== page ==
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Plex hacker demands Bitcoin ransom for return of data

Plex hacker demands Bitcoin ransom for return of data

The hacker is threatening to release the data if a ransom is not paid in bitcoins

Streaming service Plex has reset some users' passwords after a hacker breached a server hosting its forum and blog.

Streaming service Plex has reset some users' passwords after a hacker breached a server hosting its forum and blog.

Video streaming service Plex has reset user passwords after it was breached by a hacker who threatened to release stolen data unless he's paid a ransom.

The company found out on Wednesday that a server hosting its forum and blog had been compromised, Chris Curtis, a Plex support engineer, said in a blog post.

Information including IP addresses, email addresses, private forum messages and encrypted passwords were exposed.

Someone going by the nickname "Savata" claimed responsibility for the breach and threatened to release the data on torrent networks if a ransom wasn't paid in bitcoins.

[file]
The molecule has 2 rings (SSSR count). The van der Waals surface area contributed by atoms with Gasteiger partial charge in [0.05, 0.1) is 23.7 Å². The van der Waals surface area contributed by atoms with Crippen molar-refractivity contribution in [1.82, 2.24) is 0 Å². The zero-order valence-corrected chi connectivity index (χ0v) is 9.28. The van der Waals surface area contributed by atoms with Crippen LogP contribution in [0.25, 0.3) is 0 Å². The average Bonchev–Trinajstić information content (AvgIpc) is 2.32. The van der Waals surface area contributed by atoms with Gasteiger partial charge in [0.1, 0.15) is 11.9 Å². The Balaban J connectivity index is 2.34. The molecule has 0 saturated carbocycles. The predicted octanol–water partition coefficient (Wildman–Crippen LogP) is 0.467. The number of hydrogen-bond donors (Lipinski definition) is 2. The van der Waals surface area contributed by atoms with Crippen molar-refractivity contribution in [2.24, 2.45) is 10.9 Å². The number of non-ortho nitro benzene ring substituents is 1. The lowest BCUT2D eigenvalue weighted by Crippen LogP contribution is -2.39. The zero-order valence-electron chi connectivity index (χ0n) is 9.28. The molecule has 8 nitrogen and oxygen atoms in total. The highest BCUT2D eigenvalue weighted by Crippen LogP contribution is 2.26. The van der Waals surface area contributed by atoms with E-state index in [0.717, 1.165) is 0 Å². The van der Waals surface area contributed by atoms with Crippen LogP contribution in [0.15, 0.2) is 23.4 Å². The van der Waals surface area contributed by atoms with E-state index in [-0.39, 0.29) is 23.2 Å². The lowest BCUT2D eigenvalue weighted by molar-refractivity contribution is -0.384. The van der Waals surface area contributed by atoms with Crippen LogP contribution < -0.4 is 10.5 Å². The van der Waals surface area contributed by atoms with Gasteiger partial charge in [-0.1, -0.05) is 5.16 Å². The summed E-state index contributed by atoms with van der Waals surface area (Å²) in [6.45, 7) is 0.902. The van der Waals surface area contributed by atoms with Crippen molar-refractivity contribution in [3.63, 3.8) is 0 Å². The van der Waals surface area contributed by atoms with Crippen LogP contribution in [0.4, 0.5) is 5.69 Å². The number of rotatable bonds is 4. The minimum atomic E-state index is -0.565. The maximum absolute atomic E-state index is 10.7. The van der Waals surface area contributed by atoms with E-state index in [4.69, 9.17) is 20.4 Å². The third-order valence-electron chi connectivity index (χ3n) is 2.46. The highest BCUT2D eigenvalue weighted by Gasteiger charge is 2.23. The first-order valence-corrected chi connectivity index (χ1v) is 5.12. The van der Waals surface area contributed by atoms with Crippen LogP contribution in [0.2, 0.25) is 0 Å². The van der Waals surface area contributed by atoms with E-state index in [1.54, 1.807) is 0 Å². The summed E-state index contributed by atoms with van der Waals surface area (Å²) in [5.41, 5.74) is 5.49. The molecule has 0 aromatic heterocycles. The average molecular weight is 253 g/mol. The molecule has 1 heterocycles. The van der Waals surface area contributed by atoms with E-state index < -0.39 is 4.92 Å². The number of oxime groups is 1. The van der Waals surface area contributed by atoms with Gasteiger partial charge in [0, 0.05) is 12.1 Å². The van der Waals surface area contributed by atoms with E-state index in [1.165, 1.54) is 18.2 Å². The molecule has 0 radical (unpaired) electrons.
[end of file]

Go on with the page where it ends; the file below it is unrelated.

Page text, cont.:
Savata asked for 9.5 bitcoins (US$2,400) but wrote that the ransom would increase to 14.5 bitcoins if it wasn't paid by Friday, according to a copy of the message posted on Reddit.

"I don't care who the BTC comes from as long as the payment is made: no data will be released," Savata wrote.

Companies often ignore such extortion attempts because it creates an incentive for other cybercriminals to try the same ploy.

Curtis said the passwords were salted, a security measure that makes it harder for hackers to convert them back into plain text. Payment card data was not exposed, he wrote, and Plex had "no reason to believe that any other parts of our system were compromised."

He reminded users they should choose strong, unique passwords for each online service they use. Hackers often try to see if a leaked password will unlock other Web services, since people have a tendency to reuse the same ones.

It is possible to converted encrypted passwords into the original text using password cracking tools. Long and complex passwords, however, are more resistant to cracking since it takes more time and computing power.

Plex's forum will remain offline while the company completes its investigation.

Send news tips and comments to jeremy_kirk@idg.com. Follow me on Twitter: @jeremy_kirk


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